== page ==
There are songs in life that speak to us - speak in ways that only music can convey. Songs that reach into our hearts and touch our souls. Songs that make us feel empowered, songs that seem to speak to us in a way that expresses our emotions with more than mere words, and songs that make us feel unique as if it was written only for you, . One of those songs that have had an effect on me is Close Every Door, from the Joseph and his Amazing Technicolor Dream Coat musical. In the lyrics of the song there's a passage that says: Close every door to me, Keep those I love from me Children of Israel Are never alone For I know I shall find My own peace of mind For I have been promised A land of my own Whenever I hear that, I feel the calling of my people and I feel the pride of being part of that special people. It says to me that no matter how dark the world might become, or how horrid the outlook might be, or how hopeless times may appear, we are never alone in this world, because we are part of the Jewish people. It was then with absolute disgust that I read about the Artsplash festival in Wellington, New Zealand, where someone decided to unilaterally change a line from that famous song from: Children of Israel Are never alone to Children of kindness Are never alone Sadly, this is a part of the world we live in today - a world which is trying to ethnically cleanse the Jewish people from the history books. We see it everyday. From the UN which passes resolutions saying we have no history in Jerusalem, to the Palestinians who continually preach their false narative and deny there was even a Jewish temple, to the Arab world who refuse to acknowledge the existence of a Jewish state. We even see it in music festivals and arts festivals - small events and large ones. And while it is sad to see many in the world try to erase us from it, our response should not be one of sadness but one of defiance. We must never accept what the world wants us to meekly accept. We are here, living in the same world as everyone else, but we do not exist in this world to simply vanish from it. We have not been Jews for the last 5000 years to simply not be Jews anymore. We have not had 3000 continuous years in Israel to have it erased by silly resolutions and ignorant arts festivals. Once upon a time, being a Jew might have meant to keep to yourself and to keep your head down, lest we upset a hostile population that surrounded us. And I understand that - it was about being safe above all else. But those times are gone. We are no longer a dispersed people, even though many of us live all around the world. We are a proud people with a strong country, a strong history, a strong culture, and a record of trying to do the right thing for humanity. So despite the attacks on our culture and our history and our country and everything about us, we must continue to be proud and to remember that Children of Israel are never alone, for we have been promised a land of our own.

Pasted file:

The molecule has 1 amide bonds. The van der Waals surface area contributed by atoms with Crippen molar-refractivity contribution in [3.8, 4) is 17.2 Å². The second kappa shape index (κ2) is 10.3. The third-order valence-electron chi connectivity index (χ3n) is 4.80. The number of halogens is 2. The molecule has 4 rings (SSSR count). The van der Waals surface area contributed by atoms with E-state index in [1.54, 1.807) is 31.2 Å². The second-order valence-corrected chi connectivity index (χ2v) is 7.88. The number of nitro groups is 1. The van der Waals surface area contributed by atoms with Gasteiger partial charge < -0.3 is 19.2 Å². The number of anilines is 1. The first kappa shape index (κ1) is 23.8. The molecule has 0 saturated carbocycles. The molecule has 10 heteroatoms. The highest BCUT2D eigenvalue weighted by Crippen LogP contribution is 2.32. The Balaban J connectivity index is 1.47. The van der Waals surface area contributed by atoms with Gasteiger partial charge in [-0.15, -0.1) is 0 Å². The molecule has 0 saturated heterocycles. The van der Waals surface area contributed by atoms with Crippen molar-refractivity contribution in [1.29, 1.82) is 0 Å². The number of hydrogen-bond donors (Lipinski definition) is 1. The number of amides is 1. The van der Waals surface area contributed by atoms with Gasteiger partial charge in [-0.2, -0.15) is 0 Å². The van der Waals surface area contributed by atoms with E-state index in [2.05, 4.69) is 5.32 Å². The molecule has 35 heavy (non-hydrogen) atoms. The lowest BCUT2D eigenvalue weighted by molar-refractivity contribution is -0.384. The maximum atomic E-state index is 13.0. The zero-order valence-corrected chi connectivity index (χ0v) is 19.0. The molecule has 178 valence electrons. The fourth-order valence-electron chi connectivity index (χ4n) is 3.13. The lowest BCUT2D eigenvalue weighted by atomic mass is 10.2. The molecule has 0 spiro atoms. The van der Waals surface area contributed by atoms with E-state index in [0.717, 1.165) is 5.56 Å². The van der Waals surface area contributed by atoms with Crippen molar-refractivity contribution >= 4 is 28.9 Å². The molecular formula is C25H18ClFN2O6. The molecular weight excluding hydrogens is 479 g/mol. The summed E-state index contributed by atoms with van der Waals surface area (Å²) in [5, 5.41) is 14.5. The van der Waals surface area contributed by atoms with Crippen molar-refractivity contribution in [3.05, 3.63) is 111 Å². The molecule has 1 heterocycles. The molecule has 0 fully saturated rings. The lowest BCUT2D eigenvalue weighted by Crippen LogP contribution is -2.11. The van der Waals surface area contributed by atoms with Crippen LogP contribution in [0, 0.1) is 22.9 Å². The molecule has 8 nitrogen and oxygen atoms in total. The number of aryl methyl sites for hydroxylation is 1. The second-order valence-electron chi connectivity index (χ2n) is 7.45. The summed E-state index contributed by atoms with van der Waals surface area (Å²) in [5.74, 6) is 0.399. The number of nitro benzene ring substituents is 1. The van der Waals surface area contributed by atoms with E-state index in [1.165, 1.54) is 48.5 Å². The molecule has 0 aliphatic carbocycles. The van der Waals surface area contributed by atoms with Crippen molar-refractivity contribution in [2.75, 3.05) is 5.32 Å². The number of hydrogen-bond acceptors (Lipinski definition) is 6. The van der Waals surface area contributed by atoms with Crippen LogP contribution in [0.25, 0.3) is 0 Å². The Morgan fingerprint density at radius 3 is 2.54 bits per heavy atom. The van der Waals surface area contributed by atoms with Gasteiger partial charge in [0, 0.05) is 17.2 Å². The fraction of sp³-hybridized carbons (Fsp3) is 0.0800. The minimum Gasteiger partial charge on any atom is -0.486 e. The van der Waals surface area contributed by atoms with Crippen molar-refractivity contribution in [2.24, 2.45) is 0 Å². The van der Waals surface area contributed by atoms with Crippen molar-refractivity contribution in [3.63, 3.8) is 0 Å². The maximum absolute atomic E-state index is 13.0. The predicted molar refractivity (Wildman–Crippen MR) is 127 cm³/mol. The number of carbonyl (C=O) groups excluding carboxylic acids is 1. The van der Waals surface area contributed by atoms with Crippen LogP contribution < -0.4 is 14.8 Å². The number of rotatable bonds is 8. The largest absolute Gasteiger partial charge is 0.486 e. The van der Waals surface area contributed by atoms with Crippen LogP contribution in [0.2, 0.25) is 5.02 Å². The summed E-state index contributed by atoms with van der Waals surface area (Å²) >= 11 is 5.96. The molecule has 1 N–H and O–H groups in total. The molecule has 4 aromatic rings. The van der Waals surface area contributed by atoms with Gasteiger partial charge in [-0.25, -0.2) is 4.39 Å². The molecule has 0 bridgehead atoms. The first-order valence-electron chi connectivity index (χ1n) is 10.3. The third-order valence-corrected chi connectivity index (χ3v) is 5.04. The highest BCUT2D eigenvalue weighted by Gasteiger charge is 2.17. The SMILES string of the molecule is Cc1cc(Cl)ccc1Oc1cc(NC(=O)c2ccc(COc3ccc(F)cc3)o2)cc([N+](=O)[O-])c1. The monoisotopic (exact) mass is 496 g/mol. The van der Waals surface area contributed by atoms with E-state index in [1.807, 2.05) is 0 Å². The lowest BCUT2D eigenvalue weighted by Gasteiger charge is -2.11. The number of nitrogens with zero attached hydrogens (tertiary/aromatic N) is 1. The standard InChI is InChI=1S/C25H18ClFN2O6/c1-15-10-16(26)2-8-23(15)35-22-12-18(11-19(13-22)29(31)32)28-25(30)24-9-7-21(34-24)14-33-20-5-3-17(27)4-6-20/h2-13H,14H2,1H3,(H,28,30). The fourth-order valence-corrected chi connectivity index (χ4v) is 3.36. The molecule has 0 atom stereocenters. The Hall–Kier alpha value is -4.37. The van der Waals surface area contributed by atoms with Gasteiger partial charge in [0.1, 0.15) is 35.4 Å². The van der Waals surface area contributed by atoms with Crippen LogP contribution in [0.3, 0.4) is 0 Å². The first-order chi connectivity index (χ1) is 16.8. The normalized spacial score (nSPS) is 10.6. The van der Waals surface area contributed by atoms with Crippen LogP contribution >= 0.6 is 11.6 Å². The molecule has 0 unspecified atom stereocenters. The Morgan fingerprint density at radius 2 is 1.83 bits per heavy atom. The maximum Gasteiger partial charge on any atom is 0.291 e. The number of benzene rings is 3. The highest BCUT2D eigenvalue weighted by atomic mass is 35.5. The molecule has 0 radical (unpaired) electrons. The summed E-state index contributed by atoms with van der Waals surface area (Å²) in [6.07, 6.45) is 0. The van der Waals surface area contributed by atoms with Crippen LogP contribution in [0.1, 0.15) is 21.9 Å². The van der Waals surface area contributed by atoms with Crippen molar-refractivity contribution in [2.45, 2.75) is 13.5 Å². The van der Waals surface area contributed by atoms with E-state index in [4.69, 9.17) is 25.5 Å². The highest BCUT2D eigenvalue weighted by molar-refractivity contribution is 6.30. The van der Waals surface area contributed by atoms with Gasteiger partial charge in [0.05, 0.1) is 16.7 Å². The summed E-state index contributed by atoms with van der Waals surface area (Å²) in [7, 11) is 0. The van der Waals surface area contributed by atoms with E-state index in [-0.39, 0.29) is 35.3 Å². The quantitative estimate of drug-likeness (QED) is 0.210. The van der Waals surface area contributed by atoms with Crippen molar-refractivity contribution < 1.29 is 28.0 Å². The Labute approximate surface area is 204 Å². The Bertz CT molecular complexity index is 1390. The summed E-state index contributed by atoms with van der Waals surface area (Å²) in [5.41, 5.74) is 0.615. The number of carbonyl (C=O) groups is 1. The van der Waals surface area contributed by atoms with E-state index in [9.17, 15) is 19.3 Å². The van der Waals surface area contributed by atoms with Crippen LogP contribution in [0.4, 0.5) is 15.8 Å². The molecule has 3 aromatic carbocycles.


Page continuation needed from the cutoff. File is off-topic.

Monday, June 5, 2017

A Just War of Survival

50 years ago this week, we remember the Six Day War – a war that changed the face of the Middle East in ways that continue to reverberate to this day. In just six days, Israel decimated the entire Arab military forces and expanded her size by 3 times.

There are those who say the war was a Pyrrhic victory – a battle that Israel won, but would ultimately lead to her having more losses in the long run, due to the increased administration of territories in which a largely hostile Palestinian population exists.

It’s true that Israel faces many challenges today, including the almost insurmountable one of trying to make peace with a Palestinian leadership whose goal has never been about peace, but rather the destruction of the Jewish State.

But when we think back to that time leading up to the Six Day War, we can never forget that the victory was anything, but empty.

Israel stood alone in the world, besieged by Arab States who had openly stated their intention of wiping out the country, including the annihilation of its citizens. There may have been some demonstrations of support in Europe, and the American government was ‘sympathetic’ to their plight, but no country was prepared to lift their finger to help her. The Egyptians blockaded the Straits of Tiran to Israeli shipping, which was considered an act of war, yet America refused to respond to it, despite the assurances it gave Israel in 1956. The Egyptian leader Gamal Nasser had demanded the UN leave the Sinai, to which the UN complied meekly, proving how ineffective they were as a ‘peace’ keeping force.

Israel was abandoned, surrounded by bloodthirsty Arab regimes intent on committing another Holocaust on the Jewish people a mere 22 years after the previous one had been carried out. And now, just as then in those dark years of the 1930s and 1940s, the world was silent to the cries of Jewish anguish. No one was going to save the Jews this time, just as they didn’t save them last time.

Her people were fearful. The country was isolated. The army was outnumbered.

But unlike before, Israel was not a powerless people anymore. Backed by a population who knew what would happen if they lost, and buoyed by the support of so many Jews who flocked to the country to help, and backed by the solidarity of a people who had vowed ‘Never Again,’ they struck back and carried out one of the greatest military victories in history.

However, it was not a victory that could be classified in military terms alone, for it was a victory of life itself.  It was the victory of the enduring Jewish spirit to fight for life, no matter how bleak the prospects are and no matter how overwhelming the odds may be. It was an announcement not only to her own people, but to the world at large. The Jews were back in their ancestral land, and the era of countries and regimes being able to do with them as they please, had ended.